Legislative Office Building, Room 5200

Hartford, CT 06106 (860) 240-0200



As Amended by House "A" (LCO 5156)

House Calendar No.: 370

Senate Calendar No.: 531

OFA Fiscal Note

State Impact:

Agency Affected


FY 17 $

FY 18 $

Department of Emergency Services and Public Protection

GF - Potential Cost

See Below

See Below

Correction, Dept.; Judicial Dept. (Probation)

GF - Potential Cost

See Below

See Below

Resources of the General Fund

GF - Potential Revenue Gain

See Below

See Below

Note: GF=General Fund

Municipal Impact:



FY 17 $

FY 18 $

Municipal Police Departments

Potential Cost

See Below

See Below


The bill results in the impact described below.

Section 3 requires state marshals executing service for temporary restraining orders where the respondent holds a firearm to request the presence of a police officer, which can be a municipal police office or a member of the state police. The law enforcement agency of the town may designate a police officer to be present when service is executed by the state marshal. To the extent that local police or state police incur administrative or mileage expenses, the bill results in a potential cost to the Department of Emergency Services and Public Protection (DESPP) and municipalities.

Section 4 requires the chief court administrator to ensure that there is enough office space for a meeting between a state marshal and a restraining order applicant. The bill does not define office space. Currently, state marshals meet with applicants in the Court Service Centers, found in most courthouses. To the extent that this area of the courthouse is sufficient to meet this provision of the bill, this section does not result in a fiscal impact.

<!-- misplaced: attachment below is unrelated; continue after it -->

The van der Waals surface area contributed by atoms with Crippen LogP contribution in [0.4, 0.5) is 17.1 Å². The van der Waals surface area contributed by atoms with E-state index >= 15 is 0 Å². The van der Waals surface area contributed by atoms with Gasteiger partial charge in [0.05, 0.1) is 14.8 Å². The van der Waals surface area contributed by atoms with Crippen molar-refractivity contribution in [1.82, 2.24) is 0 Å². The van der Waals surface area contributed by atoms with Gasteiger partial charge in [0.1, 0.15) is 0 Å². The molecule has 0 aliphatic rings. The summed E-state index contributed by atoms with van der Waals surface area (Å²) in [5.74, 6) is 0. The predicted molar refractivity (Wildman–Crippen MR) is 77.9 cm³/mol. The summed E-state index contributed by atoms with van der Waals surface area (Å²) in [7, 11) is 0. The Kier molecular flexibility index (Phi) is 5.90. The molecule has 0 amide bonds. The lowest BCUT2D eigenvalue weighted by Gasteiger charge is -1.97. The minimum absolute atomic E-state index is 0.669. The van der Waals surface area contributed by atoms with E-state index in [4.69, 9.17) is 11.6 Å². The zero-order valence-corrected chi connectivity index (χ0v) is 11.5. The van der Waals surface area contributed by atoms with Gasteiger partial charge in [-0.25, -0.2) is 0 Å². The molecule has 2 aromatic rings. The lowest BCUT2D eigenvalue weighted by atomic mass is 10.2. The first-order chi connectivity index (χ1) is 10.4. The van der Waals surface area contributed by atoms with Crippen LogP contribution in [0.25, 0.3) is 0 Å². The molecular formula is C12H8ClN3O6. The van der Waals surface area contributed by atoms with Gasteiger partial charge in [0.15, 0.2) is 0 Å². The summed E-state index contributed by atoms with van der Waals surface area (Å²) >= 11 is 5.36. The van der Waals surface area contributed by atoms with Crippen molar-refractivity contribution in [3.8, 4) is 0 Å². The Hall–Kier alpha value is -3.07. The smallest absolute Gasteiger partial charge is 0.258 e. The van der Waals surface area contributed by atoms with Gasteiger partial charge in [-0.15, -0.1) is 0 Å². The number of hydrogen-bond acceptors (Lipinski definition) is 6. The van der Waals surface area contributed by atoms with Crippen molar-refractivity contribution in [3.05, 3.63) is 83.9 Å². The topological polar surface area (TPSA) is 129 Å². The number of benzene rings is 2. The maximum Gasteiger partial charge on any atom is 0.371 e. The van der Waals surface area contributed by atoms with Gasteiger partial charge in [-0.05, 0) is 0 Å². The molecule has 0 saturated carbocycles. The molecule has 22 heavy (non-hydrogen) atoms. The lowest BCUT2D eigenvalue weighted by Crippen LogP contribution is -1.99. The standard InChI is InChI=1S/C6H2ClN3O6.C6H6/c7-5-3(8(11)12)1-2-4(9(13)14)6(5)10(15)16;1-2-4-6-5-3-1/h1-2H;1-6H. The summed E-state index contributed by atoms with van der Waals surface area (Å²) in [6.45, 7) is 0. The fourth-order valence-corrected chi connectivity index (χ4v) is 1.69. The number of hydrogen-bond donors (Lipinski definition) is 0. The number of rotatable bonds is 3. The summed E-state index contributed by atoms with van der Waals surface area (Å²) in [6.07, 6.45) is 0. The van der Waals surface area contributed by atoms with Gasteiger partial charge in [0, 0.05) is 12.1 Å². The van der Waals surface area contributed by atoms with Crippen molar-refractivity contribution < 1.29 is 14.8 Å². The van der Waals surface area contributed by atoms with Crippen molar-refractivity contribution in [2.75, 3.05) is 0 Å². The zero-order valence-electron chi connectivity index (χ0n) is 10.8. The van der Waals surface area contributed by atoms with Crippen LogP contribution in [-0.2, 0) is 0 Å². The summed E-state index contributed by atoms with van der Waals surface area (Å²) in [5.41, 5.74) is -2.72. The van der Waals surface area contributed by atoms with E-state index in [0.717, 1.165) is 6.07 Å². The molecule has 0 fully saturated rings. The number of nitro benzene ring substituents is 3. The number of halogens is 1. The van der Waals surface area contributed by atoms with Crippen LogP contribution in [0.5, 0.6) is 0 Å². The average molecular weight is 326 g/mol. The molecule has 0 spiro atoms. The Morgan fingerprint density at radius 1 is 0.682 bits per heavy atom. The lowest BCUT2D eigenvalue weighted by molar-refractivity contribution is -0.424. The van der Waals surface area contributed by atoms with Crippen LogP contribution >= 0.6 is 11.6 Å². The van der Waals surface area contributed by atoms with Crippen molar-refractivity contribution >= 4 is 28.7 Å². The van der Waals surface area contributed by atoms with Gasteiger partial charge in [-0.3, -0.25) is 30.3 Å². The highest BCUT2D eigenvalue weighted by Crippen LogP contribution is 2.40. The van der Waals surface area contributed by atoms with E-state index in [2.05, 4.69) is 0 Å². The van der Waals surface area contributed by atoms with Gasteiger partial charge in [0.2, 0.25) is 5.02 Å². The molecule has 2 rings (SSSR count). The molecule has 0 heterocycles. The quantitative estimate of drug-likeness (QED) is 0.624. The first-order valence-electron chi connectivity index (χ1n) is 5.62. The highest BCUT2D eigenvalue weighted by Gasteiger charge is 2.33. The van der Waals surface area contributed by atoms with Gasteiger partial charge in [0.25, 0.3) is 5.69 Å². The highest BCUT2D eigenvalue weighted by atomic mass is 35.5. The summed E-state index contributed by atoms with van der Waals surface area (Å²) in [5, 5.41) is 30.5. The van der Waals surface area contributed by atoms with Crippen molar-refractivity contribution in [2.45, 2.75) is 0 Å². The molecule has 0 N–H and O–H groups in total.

Sections 7, 15 and 16 expand the crime of criminal possession of a firearm, ammunition, electronic defense weapon, pistol, or revolver, which carries with it a mandatory minimum two year sentence. There are currently 288 offenders incarcerated for criminal possession. In FY 15, there were a total of 872 violations, of which 415 resulted in conviction or plea bargain. To the extent that offenders are prosecuted for new or expanded offenses under this bill, potential costs for incarceration or probation supervision in the community would result. On average, it costs the state $7,260 (including benefits) to supervise an inmate in the community as opposed to $61,320 (including benefits) to incarcerate an offender.

Criminal possession also carries with it a mandatory fine of $5,000, which the court can reduce if it finds sufficient reason. In FY 14, a total of $5,985 in fine revenue was collected. To the extent that the expanded offenses result in additional fines collected, the bill also results in a potential revenue gain.

Sections 1, 2, 5, 6, 8-14 and 17 make various changes that do not result in a fiscal impact.

House “A” strikes the underlying bill and results in the fiscal impact described above.

The Out Years

The annualized ongoing fiscal impact identified above would continue into the future subject to inflation.


Judicial Department Offenses and Revenue Database